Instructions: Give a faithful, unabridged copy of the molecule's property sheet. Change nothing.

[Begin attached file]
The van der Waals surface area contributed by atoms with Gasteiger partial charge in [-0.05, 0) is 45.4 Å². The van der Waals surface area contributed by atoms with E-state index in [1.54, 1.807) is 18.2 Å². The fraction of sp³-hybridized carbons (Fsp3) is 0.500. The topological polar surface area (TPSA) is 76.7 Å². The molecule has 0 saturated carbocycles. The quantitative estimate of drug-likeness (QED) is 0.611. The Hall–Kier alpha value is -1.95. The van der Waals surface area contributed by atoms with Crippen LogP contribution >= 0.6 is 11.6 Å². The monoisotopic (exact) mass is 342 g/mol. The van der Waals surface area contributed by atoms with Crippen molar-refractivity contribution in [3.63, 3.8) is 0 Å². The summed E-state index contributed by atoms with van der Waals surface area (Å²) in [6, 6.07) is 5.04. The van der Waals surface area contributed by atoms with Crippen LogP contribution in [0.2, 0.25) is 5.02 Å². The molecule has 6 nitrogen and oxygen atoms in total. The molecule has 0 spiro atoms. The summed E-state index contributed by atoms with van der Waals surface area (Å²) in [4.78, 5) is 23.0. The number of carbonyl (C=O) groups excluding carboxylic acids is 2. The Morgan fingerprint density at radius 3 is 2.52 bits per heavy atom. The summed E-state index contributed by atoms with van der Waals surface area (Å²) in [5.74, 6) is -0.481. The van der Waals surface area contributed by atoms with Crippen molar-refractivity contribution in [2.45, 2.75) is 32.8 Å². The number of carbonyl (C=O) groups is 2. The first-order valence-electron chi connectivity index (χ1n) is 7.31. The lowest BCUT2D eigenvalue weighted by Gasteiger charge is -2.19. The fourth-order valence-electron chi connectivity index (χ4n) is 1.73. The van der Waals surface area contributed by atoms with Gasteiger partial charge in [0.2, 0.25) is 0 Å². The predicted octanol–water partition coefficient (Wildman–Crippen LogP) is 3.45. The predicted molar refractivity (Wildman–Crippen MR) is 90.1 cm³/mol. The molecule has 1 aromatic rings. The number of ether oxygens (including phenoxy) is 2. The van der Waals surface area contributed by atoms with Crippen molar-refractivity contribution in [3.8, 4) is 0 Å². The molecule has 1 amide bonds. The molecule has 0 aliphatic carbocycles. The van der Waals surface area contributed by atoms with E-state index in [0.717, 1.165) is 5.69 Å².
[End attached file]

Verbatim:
The van der Waals surface area contributed by atoms with Gasteiger partial charge in [-0.05, 0) is 45.4 Å². The van der Waals surface area contributed by atoms with E-state index in [1.54, 1.807) is 18.2 Å². The fraction of sp³-hybridized carbons (Fsp3) is 0.500. The topological polar surface area (TPSA) is 76.7 Å². The molecule has 0 saturated carbocycles. The quantitative estimate of drug-likeness (QED) is 0.611. The Hall–Kier alpha value is -1.95. The van der Waals surface area contributed by atoms with Crippen LogP contribution >= 0.6 is 11.6 Å². The monoisotopic (exact) mass is 342 g/mol. The van der Waals surface area contributed by atoms with Crippen molar-refractivity contribution in [3.63, 3.8) is 0 Å². The summed E-state index contributed by atoms with van der Waals surface area (Å²) in [6, 6.07) is 5.04. The van der Waals surface area contributed by atoms with Crippen LogP contribution in [0.2, 0.25) is 5.02 Å². The molecule has 6 nitrogen and oxygen atoms in total. The molecule has 0 spiro atoms. The summed E-state index contributed by atoms with van der Waals surface area (Å²) in [4.78, 5) is 23.0. The number of carbonyl (C=O) groups excluding carboxylic acids is 2. The Morgan fingerprint density at radius 3 is 2.52 bits per heavy atom. The summed E-state index contributed by atoms with van der Waals surface area (Å²) in [5.74, 6) is -0.481. The van der Waals surface area contributed by atoms with Crippen molar-refractivity contribution in [2.45, 2.75) is 32.8 Å². The number of carbonyl (C=O) groups is 2. The first-order valence-electron chi connectivity index (χ1n) is 7.31. The lowest BCUT2D eigenvalue weighted by Gasteiger charge is -2.19. The fourth-order valence-electron chi connectivity index (χ4n) is 1.73. The van der Waals surface area contributed by atoms with Gasteiger partial charge in [0.2, 0.25) is 0 Å². The predicted octanol–water partition coefficient (Wildman–Crippen LogP) is 3.45. The predicted molar refractivity (Wildman–Crippen MR) is 90.1 cm³/mol. The molecule has 1 aromatic rings. The number of ether oxygens (including phenoxy) is 2. The van der Waals surface area contributed by atoms with Crippen molar-refractivity contribution in [3.8, 4) is 0 Å². The molecule has 1 amide bonds. The molecule has 0 aliphatic carbocycles. The van der Waals surface area contributed by atoms with E-state index in [0.717, 1.165) is 5.69 Å².